A revised concussions settlement between the NFL and former players could shrink the league's coffers – only marginally, though, and not for a long time.
The NFL agreed June 25 to remove a $675 million cap on damages from thousands of concussion-related claims. A federal judge who originally questioned whether there would be enough money to cover as many as 20,000 retired players still must approve the new terms.
The settlement is designed to last at least 65 years and cover retired players who develop Lou Gehrig's disease, dementia or other neurological problems believed to be caused by concussions sustained during their careers.
Removing the cap might lead to the NFL paying out more money to ailing former players, even though the league and lawyers for the plaintiffs believe the $675 million won't be surpassed.
Although the original settlement was trumpeted by both sides, U.S. District Judge Anita Brody denied preliminary approval last January. Her concerns centered, simply, on whether there was enough money in the pot to satisfy all the legitimate claims; some 4,500 retired players were part of the lawsuit. Projections indicate many more will need help.
Dozens of ex-players also have said they would not take part in the original settlement, against the advice of the plaintiffs' attorneys.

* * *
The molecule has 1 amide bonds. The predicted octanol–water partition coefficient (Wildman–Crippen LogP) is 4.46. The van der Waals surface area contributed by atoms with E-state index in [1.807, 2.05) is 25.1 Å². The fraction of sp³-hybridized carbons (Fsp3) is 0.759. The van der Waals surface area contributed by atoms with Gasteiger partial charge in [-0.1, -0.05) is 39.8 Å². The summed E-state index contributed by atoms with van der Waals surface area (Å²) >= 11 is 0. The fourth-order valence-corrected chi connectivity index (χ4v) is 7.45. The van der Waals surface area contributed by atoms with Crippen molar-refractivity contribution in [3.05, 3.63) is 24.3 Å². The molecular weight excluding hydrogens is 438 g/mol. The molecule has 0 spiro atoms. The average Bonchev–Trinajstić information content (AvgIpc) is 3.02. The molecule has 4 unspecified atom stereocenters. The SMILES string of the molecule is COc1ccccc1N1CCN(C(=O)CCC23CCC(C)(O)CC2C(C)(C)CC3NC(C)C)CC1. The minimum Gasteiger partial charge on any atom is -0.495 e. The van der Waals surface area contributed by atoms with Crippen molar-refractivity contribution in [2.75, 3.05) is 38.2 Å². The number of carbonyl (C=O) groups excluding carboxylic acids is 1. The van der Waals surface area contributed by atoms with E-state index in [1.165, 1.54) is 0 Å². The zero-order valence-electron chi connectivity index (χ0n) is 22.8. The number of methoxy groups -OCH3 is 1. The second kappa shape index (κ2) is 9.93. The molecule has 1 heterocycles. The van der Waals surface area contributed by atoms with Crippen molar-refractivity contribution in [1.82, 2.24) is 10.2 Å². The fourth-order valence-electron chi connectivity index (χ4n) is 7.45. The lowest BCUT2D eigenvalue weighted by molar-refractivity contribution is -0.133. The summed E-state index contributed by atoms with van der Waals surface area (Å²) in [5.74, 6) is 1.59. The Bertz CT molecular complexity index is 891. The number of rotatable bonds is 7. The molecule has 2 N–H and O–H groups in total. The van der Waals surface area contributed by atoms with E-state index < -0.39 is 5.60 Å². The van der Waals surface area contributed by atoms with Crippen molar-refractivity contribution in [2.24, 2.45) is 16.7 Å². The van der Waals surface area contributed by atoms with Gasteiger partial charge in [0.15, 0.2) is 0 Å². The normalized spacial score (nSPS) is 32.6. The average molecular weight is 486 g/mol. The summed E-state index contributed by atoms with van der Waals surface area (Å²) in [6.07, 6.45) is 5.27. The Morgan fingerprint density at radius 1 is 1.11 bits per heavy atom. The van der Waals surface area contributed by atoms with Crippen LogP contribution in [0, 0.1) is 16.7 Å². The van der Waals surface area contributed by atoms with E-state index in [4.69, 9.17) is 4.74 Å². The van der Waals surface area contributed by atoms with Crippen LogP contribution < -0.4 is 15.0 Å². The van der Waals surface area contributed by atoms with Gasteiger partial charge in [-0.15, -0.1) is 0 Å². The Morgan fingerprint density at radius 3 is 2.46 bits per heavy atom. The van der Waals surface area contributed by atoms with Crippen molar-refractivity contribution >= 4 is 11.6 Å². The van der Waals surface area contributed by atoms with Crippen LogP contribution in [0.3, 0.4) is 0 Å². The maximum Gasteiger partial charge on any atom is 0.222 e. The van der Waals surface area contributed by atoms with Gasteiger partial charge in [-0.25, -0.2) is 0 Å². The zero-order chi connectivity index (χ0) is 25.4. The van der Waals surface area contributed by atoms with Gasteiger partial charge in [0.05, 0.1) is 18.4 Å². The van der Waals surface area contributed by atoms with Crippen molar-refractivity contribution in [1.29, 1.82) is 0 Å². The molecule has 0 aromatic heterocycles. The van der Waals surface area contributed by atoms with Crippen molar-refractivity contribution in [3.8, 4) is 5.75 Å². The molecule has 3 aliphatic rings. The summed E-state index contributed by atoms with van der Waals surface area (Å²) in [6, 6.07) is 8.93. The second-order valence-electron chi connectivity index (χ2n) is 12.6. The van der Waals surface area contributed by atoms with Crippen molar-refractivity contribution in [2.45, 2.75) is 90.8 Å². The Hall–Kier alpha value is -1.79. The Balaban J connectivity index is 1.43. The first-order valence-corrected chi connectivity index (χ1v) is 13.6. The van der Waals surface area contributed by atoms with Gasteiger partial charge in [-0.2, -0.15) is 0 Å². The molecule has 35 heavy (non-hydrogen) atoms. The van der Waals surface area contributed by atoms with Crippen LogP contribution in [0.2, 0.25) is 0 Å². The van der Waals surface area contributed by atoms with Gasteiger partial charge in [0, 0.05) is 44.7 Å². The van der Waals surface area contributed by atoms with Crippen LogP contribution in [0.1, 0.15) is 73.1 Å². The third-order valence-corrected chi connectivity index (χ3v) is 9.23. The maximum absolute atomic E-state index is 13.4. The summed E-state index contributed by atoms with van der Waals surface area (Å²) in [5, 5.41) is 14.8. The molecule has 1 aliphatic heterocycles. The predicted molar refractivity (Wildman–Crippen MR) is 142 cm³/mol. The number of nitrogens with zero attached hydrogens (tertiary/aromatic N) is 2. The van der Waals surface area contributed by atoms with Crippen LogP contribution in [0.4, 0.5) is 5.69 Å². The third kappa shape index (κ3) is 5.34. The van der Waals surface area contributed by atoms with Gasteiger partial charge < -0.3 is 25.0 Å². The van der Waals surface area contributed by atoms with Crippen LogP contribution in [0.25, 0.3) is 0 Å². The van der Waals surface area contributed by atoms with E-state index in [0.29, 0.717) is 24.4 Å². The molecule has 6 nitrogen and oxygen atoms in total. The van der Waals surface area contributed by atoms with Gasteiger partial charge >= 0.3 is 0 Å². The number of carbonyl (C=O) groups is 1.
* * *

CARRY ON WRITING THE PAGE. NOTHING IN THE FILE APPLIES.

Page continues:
The original settlement included $675 million for compensatory claims for players with neurological symptoms, $75 million for baseline testing and $10 million for medical research and education. The NFL also would pay an additional $112 million to the players' lawyers, for a total payout of more than $870 million.
The revised settlement eliminates the cap on overall damage claims but retains a payout formula for individual retirees that considers their age and illness. A young retiree with amyotrophic lateral sclerosis, or Lou Gehrig's disease, would receive $5 million. A 50-year-old with Alzheimer's disease would get $1.6 million. An 80-year-old with early dementia would get $25,000.
Where will the money come from? The NFL isn't exactly hurting for income as it approaches $10 billion in annual revenues.